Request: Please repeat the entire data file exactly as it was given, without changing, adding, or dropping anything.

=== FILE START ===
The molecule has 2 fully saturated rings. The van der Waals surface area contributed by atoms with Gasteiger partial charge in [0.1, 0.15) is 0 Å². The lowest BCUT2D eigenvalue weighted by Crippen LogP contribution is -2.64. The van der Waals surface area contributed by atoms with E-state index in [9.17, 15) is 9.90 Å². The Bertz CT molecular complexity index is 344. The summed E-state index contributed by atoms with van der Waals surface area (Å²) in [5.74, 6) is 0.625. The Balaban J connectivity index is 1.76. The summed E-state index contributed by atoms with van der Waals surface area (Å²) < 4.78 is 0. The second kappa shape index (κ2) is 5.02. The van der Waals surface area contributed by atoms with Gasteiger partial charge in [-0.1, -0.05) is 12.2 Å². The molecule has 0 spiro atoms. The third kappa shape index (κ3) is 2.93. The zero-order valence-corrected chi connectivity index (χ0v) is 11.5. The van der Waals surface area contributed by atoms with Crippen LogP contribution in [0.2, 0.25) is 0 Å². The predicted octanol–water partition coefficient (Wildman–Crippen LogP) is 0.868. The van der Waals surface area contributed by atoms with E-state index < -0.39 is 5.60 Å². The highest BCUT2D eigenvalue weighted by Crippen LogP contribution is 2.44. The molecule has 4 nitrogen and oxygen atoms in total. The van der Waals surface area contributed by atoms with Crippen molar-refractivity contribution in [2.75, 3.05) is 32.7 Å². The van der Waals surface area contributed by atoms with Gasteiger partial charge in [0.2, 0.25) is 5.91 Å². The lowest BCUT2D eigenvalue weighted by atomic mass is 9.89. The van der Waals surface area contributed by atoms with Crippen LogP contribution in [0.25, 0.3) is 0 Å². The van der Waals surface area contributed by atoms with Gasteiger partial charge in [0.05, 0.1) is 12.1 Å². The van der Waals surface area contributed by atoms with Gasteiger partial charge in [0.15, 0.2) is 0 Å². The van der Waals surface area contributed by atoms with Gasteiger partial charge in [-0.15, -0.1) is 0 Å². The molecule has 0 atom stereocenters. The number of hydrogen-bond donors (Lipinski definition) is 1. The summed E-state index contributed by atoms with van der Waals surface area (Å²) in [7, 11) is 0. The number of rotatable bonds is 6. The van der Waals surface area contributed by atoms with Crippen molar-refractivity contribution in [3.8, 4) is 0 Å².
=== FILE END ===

The molecule has 2 fully saturated rings. The van der Waals surface area contributed by atoms with Gasteiger partial charge in [0.1, 0.15) is 0 Å². The lowest BCUT2D eigenvalue weighted by Crippen LogP contribution is -2.64. The van der Waals surface area contributed by atoms with E-state index in [9.17, 15) is 9.90 Å². The Bertz CT molecular complexity index is 344. The summed E-state index contributed by atoms with van der Waals surface area (Å²) in [5.74, 6) is 0.625. The Balaban J connectivity index is 1.76. The summed E-state index contributed by atoms with van der Waals surface area (Å²) < 4.78 is 0. The second kappa shape index (κ2) is 5.02. The van der Waals surface area contributed by atoms with Gasteiger partial charge in [-0.1, -0.05) is 12.2 Å². The molecule has 0 spiro atoms. The third kappa shape index (κ3) is 2.93. The zero-order valence-corrected chi connectivity index (χ0v) is 11.5. The van der Waals surface area contributed by atoms with Crippen LogP contribution in [0.2, 0.25) is 0 Å². The predicted octanol–water partition coefficient (Wildman–Crippen LogP) is 0.868. The van der Waals surface area contributed by atoms with E-state index < -0.39 is 5.60 Å². The highest BCUT2D eigenvalue weighted by Crippen LogP contribution is 2.44. The molecule has 4 nitrogen and oxygen atoms in total. The van der Waals surface area contributed by atoms with Crippen molar-refractivity contribution in [2.75, 3.05) is 32.7 Å². The van der Waals surface area contributed by atoms with Gasteiger partial charge in [0.2, 0.25) is 5.91 Å². The lowest BCUT2D eigenvalue weighted by atomic mass is 9.89. The van der Waals surface area contributed by atoms with Crippen LogP contribution in [0.25, 0.3) is 0 Å². The van der Waals surface area contributed by atoms with Gasteiger partial charge in [0.05, 0.1) is 12.1 Å². The van der Waals surface area contributed by atoms with Gasteiger partial charge in [0.15, 0.2) is 0 Å². The van der Waals surface area contributed by atoms with Gasteiger partial charge in [-0.15, -0.1) is 0 Å². The molecule has 0 atom stereocenters. The number of hydrogen-bond donors (Lipinski definition) is 1. The summed E-state index contributed by atoms with van der Waals surface area (Å²) in [7, 11) is 0. The number of rotatable bonds is 6. The van der Waals surface area contributed by atoms with Crippen molar-refractivity contribution in [3.8, 4) is 0 Å².